Tax is as certain as death; this little three-letter word often strikes fear in an investor’s heart. Not pay, pay, pay, but tax, tax, tax – although they are synonymous. We hear about inheritance tax, income tax, property tax, tax residency and tax rates, to name but a few. It is challenging for an ex-pat to work, earn, and own assets in several countries, as each country has individual tax regulations.
Navigating the world of ex-pat taxation can be quite complex, but with the help of a qualified financial advisor or tax consultant, you can easily overcome tax obstacles. The goal is to reduce global taxation as much as possible. To do this, you need to consider several things.
Questions to Ask about Your Tax Situation
- Does the country you are living in have a double taxation treaty with your home country? If not, then you might have to pay income tax to revenue services in both countries.
- Where is your tax residency, according to government regulation? This could determine your tax liability in your home country. Making use of tax services is the best way to determine this. This information can be given by your financial advisor or your tax consultant for more complex tax challenges.
- If you are a UK citizen, find out if you are UK-domiciled or UK resident – this determines your tax liability.
- Are you employed and earn salaries from several countries? Check if there are double taxation treaties in place. Your combined global income might cause higher tax rates.
- Do you have businesses or properties back home or in other countries? – there could be national and international tax obligations. The people employed by you might have simpler tax obligations, but corporate income tax is much more complex, especially if it extends internationally over several tax jurisdictions.
- Are you still receiving an income from back home? – what are your tax obligations?
- Do you earn over a certain salary bracket abroad? Your home country could impose tax according to higher tax rates.
- Do you frequently travel for work? Find out the exact number of days the government allows in your home country without being considered a tax resident again. The time spent in various countries will determine your tax obligations back home.
- Are you planning on returning to your home country eventually or planning on retiring elsewhere? More and more people choose to retire abroad after spending their working life as a global professional. This could affect the taxation rate on your pension back home.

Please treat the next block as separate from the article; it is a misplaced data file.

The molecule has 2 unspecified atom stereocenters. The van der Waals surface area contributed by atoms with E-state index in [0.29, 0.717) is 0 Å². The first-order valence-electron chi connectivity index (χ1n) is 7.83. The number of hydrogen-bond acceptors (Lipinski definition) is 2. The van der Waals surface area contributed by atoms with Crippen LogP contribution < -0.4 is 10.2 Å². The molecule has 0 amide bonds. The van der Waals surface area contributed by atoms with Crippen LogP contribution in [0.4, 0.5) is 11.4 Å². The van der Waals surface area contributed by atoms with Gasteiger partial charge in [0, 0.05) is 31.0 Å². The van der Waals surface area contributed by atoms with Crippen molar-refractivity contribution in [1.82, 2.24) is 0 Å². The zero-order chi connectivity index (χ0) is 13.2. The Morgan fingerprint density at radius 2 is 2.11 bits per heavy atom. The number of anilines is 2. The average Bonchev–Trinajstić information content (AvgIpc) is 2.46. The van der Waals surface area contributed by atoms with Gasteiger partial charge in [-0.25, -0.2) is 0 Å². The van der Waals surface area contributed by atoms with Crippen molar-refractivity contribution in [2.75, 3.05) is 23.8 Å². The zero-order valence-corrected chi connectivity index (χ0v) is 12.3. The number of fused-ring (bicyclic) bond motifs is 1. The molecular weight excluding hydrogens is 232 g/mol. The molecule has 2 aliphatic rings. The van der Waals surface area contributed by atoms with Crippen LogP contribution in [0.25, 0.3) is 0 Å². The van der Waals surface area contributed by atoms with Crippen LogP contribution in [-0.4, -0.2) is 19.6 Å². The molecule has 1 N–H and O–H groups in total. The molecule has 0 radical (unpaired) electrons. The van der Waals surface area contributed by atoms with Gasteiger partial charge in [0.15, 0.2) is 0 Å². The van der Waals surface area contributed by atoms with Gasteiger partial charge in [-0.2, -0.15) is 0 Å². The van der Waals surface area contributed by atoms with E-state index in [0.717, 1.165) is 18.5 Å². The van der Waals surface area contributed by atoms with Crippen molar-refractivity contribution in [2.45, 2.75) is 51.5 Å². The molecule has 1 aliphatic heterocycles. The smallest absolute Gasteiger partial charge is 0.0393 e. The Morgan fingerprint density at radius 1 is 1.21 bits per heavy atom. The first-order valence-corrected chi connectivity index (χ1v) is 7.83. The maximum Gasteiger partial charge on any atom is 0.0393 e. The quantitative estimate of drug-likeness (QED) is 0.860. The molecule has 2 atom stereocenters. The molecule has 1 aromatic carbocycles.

What Kinds of Taxes Are There?
Taxes and revenue differ from council to council, region to region, person to person and country to country. Taxes charged may include or exclude some of the taxes mentioned below.
Inheritance tax – This is a tax that the receiver of revenue levies on any personal money or property that a people inherit. It will differ from country to country, e.g. the UK charges a standard 40% inheritance tax.
Income tax – This is probably the most common globally recognised tax levied on income. The tax rate will differ from country to country. Some charge very high rates, while others charge very little or none.
Double taxation – This is the process of charging income tax twice on the same source of income. This refers to income from a salary and shares, stocks, profits, or dividends acquired. Double taxation is usually set by two countries, the one you reside in and the one from which you receive your income.
Most countries have double taxation treaties in place to avoid double taxation, meaning you are only taxed in the country from which your income is derived. You need to check the taxation treaties between the countries you reside and work in. This could have a significant impact on your income. Your advisor can help with information on this.
Retirement Tax – Many tax jurisdictions allow a lump sum of the retirement money or pensions to be tax-free, e.g. 25% can be tax-free. If your retirement fund is valued at 1 000 000, 25% is 250 000 tax-free. For some countries like the UK, a lifetime tax allowance is also in play. Your financial advisor can also help create a tax-efficient retirement income.
Property Tax – This is a tax that must be paid on property or land that is owned. It is calculated by the local council or government and is usually an annual payment based on the property’s value.
Self-service online tax sites or e-file sites make simple tax filing more accessible, but ex-pats usually have more complex multi-jurisdictional tax situations that need bespoke tax services or advice.
Please note the above is for educational purposes only and does not constitute advice. You should always contact your deVere advisor for a personal consultation.
* No liability can be accepted for any actions taken or refrained from being taken as a result of reading the above.